“You have the same problem that you have in the kosher market that you have in the secular market: That wedding cakes taste bad, and pareve cakes taste worse,” said Hulbert, who was a graphic designer before she started baking professionally. “So for the pareve recipes, I did a lot of product development and a lot of experimenting, because I didn’t want someone to have a slice of pareve cake and say, ‘This is pareve cake.’ It has to taste like a regular product.”

To accomplish this, Hulbert made adjustments to her cake, filling and frosting recipes to make up for the fact that even the best margarine will never be butter, and the best pareve whip will never be cream. Her pareve Italian meringue buttercream has the addition of cocoa butter, which adds more body to the frosting, her pareve devil’s food cake substitutes nondairy creamer and vinegar for buttermilk and instead of cream in the ganache filling, Hulbert uses Mocha Mix.

“If you use a really good chocolate, then you can’t tell the difference,” she said.

Hulbert prides herself on using only the best quality, most natural ingredients, which is why she won’t use fake whipped cream and will only use fresh, seasonal fruit to decorate cakes. Unlike other wedding cake maestros, like Sylvia Weinstock in New York, who make cakes for people all over the country, Hulbert only works for Southern California clients, because she wants to keep her cakes as fresh as possible.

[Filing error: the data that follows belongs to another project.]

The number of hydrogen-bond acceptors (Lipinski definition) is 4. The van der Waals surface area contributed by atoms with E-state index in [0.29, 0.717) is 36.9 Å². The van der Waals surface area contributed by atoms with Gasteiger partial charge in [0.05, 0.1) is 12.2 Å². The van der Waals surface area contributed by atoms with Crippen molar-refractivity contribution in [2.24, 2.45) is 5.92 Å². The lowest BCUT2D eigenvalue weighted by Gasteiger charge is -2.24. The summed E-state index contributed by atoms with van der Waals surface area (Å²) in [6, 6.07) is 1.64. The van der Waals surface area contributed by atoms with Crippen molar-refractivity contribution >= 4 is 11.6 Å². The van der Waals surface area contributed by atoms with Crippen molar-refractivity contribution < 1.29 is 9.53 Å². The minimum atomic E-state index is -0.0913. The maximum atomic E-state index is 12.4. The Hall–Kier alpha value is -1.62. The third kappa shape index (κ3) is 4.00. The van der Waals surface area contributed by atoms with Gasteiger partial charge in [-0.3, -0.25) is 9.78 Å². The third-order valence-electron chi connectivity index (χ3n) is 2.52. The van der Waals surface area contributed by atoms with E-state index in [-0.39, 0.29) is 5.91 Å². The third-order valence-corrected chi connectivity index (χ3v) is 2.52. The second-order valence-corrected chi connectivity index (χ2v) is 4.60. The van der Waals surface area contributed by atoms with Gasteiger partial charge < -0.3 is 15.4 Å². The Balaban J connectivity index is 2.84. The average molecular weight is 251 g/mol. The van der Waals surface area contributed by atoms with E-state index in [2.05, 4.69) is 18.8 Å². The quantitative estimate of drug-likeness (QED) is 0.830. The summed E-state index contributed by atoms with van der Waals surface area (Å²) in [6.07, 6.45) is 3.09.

But even with such gastronomic pleasures as pareve dark-chocolate cake with dulce de leche filling and raspberry ganache or lemon cake with wild-strawberry filling, all covered with rolled fondant and decorated to look like they belong in Martha Stewart Weddings, Hulbert still finds that the kosher community is slow to warm up to the idea.

“I don’t think the Orthodox community is quite in the frame of mind yet that having a nice cake or good cake is something they expect,” Hulbert said “There is a little bit of re-education that has to go on. But there is no reason that a kosher client can’t have a fabulous cake and the whole presentation.”

For more information on Bridal Sweets Cakes go to www.bridalsweetscakes.comor call (310) 373-1185.